Fourth year teacher, Lindsay Rexer (TFA Miami-Dade '14), has created a garden at her placement school, Morningside K-8 Academy, bringing health and new knowledge to her school and community. Read our interview with Lindsay to learn more!
December 15, 2017
Lindsay Rexer was a 2014 Teach For America Miami-Dade corps member. As a TFA Miami-Dade alum, she is now in her fourth year of teaching 6th-8th grade Science at Morningside K-8 Academy, her original placement school!
What is the community garden you’ve created at Morningside K-8 Academy, and what inspired you to create it?
"I grew up on an organic farm on Long Island in New York. My family has always been conscious of what is in the food we eat and where it is coming from. I also worked with an incredible mentor teacher my first year who was equally passionate about creating access to fresh food for the students.
What inspired me to grow the garden program at my school was the lack of healthy food options offered at lunch and to provide an outdoor physical outlet. My middle school students do not have physical education once they reach 6th grade. The garden has helped to create a place that encourages students to be active outside! Additionally, many of my students live in food deserts, areas where they lack access to super markets. Having a school garden helps create access to fresh food and teaches students and their families how to build this in their very own homes."
What impact has the garden had on your school, families and community?
"The garden has many purposes. One of its many hats is to provide fresh vegetables to our students, families, and staff. Students who are a part of Gardening Club can harvest the veggies they would like to take home. It is also a recourse for students to learn about nutrition, health, and gain real insight as to what is in their food.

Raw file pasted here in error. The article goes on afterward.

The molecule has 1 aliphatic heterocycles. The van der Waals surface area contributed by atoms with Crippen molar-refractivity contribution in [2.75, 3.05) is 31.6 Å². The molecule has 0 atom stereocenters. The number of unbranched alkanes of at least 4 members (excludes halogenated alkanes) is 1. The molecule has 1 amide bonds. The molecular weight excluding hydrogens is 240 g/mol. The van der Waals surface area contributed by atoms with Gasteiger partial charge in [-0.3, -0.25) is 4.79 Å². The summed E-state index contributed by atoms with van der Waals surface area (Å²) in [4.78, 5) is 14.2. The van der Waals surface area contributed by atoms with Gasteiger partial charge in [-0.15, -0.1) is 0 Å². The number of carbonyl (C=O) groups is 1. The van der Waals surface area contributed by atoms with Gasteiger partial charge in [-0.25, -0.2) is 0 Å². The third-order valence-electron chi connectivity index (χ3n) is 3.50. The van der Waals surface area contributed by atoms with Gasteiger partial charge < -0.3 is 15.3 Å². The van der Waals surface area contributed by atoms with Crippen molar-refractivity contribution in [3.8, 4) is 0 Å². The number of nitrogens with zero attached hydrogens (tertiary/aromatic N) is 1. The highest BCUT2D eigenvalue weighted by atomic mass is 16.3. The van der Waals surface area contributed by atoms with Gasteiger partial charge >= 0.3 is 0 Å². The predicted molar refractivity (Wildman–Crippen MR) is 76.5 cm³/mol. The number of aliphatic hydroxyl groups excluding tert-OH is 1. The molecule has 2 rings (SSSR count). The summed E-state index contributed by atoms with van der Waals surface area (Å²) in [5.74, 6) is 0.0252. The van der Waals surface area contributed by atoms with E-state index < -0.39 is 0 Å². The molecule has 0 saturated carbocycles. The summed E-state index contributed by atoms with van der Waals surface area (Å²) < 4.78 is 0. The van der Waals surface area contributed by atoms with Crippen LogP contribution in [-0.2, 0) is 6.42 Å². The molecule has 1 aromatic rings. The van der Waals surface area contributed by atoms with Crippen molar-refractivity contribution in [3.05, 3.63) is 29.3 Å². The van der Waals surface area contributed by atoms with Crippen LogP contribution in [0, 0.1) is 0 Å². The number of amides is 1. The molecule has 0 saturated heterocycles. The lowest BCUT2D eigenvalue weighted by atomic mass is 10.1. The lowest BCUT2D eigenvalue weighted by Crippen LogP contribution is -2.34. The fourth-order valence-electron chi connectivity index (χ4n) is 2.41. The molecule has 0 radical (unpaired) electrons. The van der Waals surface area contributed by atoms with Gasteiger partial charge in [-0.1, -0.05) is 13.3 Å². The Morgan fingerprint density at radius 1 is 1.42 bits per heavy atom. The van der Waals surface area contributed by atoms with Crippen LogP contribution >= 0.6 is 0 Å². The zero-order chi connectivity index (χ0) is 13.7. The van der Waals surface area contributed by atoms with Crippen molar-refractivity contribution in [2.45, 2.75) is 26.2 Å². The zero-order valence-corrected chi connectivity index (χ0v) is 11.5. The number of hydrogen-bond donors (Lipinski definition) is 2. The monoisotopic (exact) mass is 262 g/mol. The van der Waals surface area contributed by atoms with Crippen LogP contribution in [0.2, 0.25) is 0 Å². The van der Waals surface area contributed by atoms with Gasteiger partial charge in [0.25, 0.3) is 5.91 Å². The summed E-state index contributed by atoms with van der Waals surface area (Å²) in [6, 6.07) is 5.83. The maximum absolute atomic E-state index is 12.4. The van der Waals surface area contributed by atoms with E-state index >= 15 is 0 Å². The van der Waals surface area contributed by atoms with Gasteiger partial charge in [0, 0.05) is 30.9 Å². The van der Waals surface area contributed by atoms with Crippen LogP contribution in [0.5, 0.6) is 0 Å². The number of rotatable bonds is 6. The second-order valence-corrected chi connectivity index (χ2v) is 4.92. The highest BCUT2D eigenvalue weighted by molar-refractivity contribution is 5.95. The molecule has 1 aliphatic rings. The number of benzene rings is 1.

The garden doubles as a live classroom! Students get to experience producers, consumers, decomposers, insects, and pollinators up close. They see and touch what they have been learning about for years in the classroom. Gardening Club has taught students how to install, maintain, and harvest all different veggies from mint and collard greens to habanero peppers and zucchini. Students take home seedlings they started from seed and begin their very own gardens."
What's your favorite part about the garden so far?
"My favorite part of the garden is how excited students are to try the veggies. In between classes students will come up and ask if they can pick some green beans or a cucumber for a snack. It’s also so great to have students starting their own gardens at home. They come in with pictures of their progress and even students who are now in high school still come by on Wednesdays to help with the garden.
One of my master gardeners was always so excited to try new things in the garden she could barely wait to wash it off. One day she was chewing on something and spit it out complaining that she hated whatever we were growing over there, turns out she was chewing on a weed."
Thank you Lindsay! What an incredibly creative way to give back to Miami students and families, while also growing their classroom experience. Thank you for sharing your gifts!